Pubdate: Sat, 03 Dec 2011
Source: San Antonio Express-News (TX)
Copyright: 2011 San Antonio Express-News
Authors: Beto O'Rourke and Susie Byrd
Note: Beto O'Rourke and Susie Byrd co-wrote "Death and Drugs: The Big 
Business of Dope in the U.S. and Mexico." O'Rourke is seeking the 
Democratic nomination to represent El Paso in the U.S. House. Byrd is 
serving her second term on the El Paso City Council.


In 1913, El Paso became one of the first cities to ban marijuana. 
Other communities soon followed suit, and by 1937 the drug was banned 
by the federal government. The drive to prohibit marijuana was not 
motivated by efforts to reduce dependence, improve health outcomes or 
alleviate criminal activity in the general population. Its 
prohibition has a much more dubious provenance in the fears and 
prejudices that accompanied growing Mexican migration at the 
beginning of the 20th century.

That march towards marijuana prohibition has helped create a 
lucrative marijuana economy. Mexican drug cartels smuggle many things 
into the US, but marijuana is the most profitable portion of the 
cartel's portfolio. Marijuana has the larger customer base with the 
most stable demand and steady prices. And, the Mexican cartels own 
the value of the marijuana from farm to market.

Nearly 100 years after El Paso enacted its initial ban on marijuana, 
the city bears daily witness to the violence that the marijuana 
economy inflicts on Juarez, our neighbor on the U.S./Mexico border. 
Since 2008, more than 9,000 people have been murdered in Juarez. The 
violence stems at least in part from a declared war between the two 
largest cartels for control of the El Paso/Juarez trade corridor.

In a ground-breaking 2010 Associated Press report, Martha Mendoza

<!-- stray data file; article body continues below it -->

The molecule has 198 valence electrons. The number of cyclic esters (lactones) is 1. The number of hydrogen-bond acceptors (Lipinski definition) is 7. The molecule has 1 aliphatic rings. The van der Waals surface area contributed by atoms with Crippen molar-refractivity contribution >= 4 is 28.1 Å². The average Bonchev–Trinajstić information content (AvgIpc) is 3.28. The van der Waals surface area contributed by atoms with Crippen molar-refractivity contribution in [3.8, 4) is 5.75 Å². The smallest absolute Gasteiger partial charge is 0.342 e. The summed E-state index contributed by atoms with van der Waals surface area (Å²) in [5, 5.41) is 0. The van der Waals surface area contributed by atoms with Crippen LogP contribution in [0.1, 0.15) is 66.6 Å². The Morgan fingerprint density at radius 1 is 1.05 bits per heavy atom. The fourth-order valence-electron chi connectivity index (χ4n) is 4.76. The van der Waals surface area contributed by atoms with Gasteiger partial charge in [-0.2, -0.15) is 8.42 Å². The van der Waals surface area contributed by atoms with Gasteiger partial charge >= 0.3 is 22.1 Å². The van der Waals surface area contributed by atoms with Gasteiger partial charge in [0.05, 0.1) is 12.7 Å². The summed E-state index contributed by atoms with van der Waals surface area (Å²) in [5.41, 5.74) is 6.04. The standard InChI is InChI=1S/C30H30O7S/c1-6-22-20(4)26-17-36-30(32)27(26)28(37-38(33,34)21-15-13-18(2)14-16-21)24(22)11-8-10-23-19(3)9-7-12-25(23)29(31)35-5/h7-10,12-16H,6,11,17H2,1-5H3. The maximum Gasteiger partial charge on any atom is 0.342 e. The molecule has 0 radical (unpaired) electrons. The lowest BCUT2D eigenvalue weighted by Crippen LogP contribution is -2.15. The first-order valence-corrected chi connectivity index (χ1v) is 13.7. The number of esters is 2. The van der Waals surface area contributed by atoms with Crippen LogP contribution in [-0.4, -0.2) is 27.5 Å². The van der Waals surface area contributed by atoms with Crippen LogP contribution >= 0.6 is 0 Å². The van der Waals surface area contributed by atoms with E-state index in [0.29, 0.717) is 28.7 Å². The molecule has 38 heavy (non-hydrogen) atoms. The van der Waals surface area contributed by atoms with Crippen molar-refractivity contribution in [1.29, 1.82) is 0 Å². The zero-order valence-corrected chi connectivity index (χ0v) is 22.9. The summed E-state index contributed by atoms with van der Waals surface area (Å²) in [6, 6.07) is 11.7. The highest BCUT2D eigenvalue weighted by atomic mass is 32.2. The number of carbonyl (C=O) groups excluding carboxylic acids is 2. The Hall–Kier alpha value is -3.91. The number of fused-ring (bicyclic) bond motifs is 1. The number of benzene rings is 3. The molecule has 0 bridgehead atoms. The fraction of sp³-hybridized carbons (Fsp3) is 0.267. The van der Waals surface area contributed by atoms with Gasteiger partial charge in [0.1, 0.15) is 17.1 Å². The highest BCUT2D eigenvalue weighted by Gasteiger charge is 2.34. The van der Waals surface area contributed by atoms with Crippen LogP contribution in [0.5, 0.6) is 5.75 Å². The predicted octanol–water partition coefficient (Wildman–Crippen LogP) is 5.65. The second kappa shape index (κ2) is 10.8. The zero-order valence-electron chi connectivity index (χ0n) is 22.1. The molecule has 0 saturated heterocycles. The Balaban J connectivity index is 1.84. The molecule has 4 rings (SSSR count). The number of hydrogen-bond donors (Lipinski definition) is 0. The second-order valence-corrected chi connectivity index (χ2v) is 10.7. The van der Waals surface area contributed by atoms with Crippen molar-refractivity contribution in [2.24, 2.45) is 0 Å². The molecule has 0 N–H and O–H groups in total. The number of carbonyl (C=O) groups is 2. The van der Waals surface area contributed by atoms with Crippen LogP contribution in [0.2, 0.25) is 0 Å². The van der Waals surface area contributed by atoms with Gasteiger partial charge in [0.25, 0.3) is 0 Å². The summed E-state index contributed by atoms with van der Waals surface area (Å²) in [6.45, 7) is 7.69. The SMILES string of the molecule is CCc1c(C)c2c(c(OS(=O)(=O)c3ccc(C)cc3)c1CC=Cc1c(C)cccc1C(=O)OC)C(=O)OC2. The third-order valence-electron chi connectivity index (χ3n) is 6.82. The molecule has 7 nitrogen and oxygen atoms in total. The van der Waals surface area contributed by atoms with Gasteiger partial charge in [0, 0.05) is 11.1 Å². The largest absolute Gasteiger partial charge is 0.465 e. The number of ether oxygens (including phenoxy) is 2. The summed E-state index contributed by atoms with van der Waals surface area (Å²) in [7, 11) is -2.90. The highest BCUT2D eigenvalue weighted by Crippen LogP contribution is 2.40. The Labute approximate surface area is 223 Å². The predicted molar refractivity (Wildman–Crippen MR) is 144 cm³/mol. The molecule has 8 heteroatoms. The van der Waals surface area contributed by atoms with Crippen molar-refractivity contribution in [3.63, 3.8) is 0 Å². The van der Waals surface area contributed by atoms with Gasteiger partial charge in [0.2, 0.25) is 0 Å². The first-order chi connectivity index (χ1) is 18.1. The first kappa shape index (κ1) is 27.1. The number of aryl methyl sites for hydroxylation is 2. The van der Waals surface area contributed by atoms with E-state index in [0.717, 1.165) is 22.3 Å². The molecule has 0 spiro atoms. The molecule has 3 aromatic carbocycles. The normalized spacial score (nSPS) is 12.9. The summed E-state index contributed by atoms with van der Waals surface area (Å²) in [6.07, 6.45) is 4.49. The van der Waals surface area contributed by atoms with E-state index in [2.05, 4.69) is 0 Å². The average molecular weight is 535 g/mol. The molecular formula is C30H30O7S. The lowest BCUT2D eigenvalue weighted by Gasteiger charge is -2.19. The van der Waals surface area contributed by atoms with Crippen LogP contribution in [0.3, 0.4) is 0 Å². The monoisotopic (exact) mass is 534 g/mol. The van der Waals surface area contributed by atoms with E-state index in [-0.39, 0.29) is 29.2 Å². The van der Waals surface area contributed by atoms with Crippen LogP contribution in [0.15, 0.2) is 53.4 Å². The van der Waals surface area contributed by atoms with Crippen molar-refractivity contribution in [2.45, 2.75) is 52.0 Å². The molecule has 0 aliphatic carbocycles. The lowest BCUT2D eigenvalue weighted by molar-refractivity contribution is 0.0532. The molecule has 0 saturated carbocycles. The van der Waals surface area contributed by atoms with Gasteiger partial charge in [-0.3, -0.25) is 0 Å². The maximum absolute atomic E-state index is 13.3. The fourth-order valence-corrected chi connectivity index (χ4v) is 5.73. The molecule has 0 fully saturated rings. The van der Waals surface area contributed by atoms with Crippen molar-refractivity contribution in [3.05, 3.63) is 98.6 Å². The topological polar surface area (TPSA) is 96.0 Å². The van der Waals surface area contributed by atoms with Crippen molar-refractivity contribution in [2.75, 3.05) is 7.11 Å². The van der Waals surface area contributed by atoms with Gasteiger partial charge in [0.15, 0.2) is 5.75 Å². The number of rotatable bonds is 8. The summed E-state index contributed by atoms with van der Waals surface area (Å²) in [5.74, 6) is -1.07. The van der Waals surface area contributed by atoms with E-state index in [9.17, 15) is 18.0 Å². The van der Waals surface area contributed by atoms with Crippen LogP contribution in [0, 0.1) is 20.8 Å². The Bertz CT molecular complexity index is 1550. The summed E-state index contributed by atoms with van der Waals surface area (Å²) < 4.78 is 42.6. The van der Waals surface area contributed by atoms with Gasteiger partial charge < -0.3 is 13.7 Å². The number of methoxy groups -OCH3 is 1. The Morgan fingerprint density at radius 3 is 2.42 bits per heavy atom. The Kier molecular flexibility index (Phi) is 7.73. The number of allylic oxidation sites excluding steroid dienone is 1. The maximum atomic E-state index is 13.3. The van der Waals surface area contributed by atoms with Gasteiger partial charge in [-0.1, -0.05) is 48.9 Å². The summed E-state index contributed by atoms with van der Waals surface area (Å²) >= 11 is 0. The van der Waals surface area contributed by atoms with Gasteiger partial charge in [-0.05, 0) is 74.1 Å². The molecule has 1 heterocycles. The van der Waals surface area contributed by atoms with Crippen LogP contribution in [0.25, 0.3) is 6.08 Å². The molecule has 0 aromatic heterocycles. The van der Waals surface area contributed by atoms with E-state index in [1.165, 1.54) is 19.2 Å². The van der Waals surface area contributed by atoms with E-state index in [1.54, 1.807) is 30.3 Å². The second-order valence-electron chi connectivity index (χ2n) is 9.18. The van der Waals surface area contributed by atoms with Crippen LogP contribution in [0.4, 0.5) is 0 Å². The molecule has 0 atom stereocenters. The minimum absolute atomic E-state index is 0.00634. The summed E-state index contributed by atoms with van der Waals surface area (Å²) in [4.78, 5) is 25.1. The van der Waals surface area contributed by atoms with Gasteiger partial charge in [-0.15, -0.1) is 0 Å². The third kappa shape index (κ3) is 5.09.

found that the U.S. has spent over $1 trillion on the drug war since 
it was first declared in the Nixon administration. And our return on 
that investment? In 2010, 35 percent of high school seniors reported 
that they had used marijuana, a number that has been fairly 
consistent since 1975. In fact, more high school sophomores tried 
marijuana last year than tobacco.

At some point, sooner rather than later, we must admit that our 
current course has not worked. It has made things worse for those who 
are most vulnerable (children and addicts), has led to bloated 
enforcement budgets at every level of government, has invited 
contempt for law and justice, has destroyed thousands of lives, and 
has left us billions of dollars poorer as a result.

At some point, we must challenge our elected leaders to enact laws 
that reflect reality and not an unattainable ideology.

We must come to a reckoning, much the same way we did 80 years ago, 
and repeal a prohibition that does more harm than good. If Washington 
won't do anything different, if Mexico City won't do anything 
different, then it is up to us - the citizens of the border who 
understand the futility and tragedy of this current policy first hand 
- - to lead the way.
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MAP posted-by: Jay Bergstrom